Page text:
One worry which was taken off the minds of many farm families was the threat of the federal estate tax reverting to a $1 million dollar exemption in 2013. This worry was eliminated with the estate tax provisions of the fiscal cliff legislation titled American Taxpayer Relief Act of 2012 in January 2013. Farmers now can breathe easier with respect to the federal estate tax. To top it off, the Ohio legislature had also voted to repeal the Ohio Estate tax beginning January 1, 2013. These article examines these changes and how they may impact Ohio farm families.
Federal Estate Tax Changes
The American Taxpayer Relief Act permanently sets the federal exemption for gifts and estates at $5 million instead of dropping to the aforementioned $1 million level. This amount will be indexed for inflation. The IRS has announced the 2013 limits will be $5,250,000 up from its 2011 level of $5,125,000. It should be noted that this legislation included the word “permanent.” This is significant as many fiscal agreements made by Congress since 2001 have contained a phase out date.
The legislation also allows for portability or the transfer of the unused exemption of a deceased spouse to the surviving spouse. To gain this portability, the executor of an estate must properly file the deceased’s estate tax return within nine months. Once the filing is completed, the remaining exemption is transferred to the spouse of the deceased, who can then use it for her or his estate or lifetime giving. Married individuals should file an estate tax return so that their spouses can receive the exemption, no matter their wealth at the time of death.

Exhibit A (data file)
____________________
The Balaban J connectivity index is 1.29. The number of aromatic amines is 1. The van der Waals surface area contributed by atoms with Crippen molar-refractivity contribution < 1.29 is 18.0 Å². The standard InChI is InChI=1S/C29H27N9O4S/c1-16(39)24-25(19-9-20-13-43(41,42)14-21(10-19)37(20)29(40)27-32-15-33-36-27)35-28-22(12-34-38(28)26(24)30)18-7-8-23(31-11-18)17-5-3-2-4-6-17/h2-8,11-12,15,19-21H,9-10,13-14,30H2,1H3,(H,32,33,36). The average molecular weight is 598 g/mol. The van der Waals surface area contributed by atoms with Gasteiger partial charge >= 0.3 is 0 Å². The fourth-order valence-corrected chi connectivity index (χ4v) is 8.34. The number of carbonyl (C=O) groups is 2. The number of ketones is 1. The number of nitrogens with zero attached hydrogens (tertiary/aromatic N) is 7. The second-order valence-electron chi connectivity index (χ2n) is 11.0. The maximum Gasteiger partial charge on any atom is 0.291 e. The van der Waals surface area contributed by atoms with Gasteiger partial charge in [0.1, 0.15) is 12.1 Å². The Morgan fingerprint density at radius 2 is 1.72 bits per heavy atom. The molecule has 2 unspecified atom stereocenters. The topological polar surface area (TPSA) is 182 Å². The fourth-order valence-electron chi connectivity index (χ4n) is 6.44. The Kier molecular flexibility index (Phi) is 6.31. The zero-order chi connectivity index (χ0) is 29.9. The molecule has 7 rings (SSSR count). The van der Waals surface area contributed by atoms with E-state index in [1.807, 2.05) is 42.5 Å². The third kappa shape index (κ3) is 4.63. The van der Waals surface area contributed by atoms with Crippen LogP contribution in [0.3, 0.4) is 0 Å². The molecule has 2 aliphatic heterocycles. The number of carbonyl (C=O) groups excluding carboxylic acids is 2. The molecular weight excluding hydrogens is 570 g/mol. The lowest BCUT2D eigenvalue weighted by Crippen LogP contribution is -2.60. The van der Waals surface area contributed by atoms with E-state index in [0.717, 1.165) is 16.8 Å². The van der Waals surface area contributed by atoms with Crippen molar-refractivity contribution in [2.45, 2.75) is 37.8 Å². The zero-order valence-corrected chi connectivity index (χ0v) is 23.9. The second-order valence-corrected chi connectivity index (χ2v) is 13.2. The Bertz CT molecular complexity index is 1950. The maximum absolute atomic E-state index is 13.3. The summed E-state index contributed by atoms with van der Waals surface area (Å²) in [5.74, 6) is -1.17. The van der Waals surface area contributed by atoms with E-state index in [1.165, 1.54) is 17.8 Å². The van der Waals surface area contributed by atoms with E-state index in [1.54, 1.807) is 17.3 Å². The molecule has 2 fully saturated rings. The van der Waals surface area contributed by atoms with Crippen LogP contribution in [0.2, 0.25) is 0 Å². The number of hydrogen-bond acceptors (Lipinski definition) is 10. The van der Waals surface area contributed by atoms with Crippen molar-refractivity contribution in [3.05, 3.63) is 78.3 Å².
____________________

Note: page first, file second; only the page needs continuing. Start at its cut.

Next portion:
The rate for taxing amounts in excess of $5,250,000 has increased from 35% to 40%. But for many, this was an acceptable compromise since it was scheduled to increase to 55% in 2013 (with an exemption of $1,000,000).
Ohio Estate Tax
As of January 1, 2013, the Ohio estate tax has been repealed. Governor John Kasich signed the provision into law on June 30, 2011 as part of the state’s budget package. Previously, the value of any estate over $338,333 was taxed at 7%. This limit of $338,333 was one of the lowest limits in the nation making estate planning for farm families often a tricky process.
Review your Estate Plans.
With more favorable estate tax limits at both the federal and state levels, there have been concerns expressed by attorneys that farm families should not get lulled into a false sense of security. In the past, it was the fear of paying the estate tax which often prompted the family to visit their lawyer, accountant, and other planners to talk about farm succession and estate planning. Farm families should take this opportunity to visit their professionals to review their plan especially to make sure that they will not exceed the limits in the future. Families should also have a plan B for if the Ohio Estate Tax returns under future governmental leadership as well as plan for long-term care, retirement, and succession.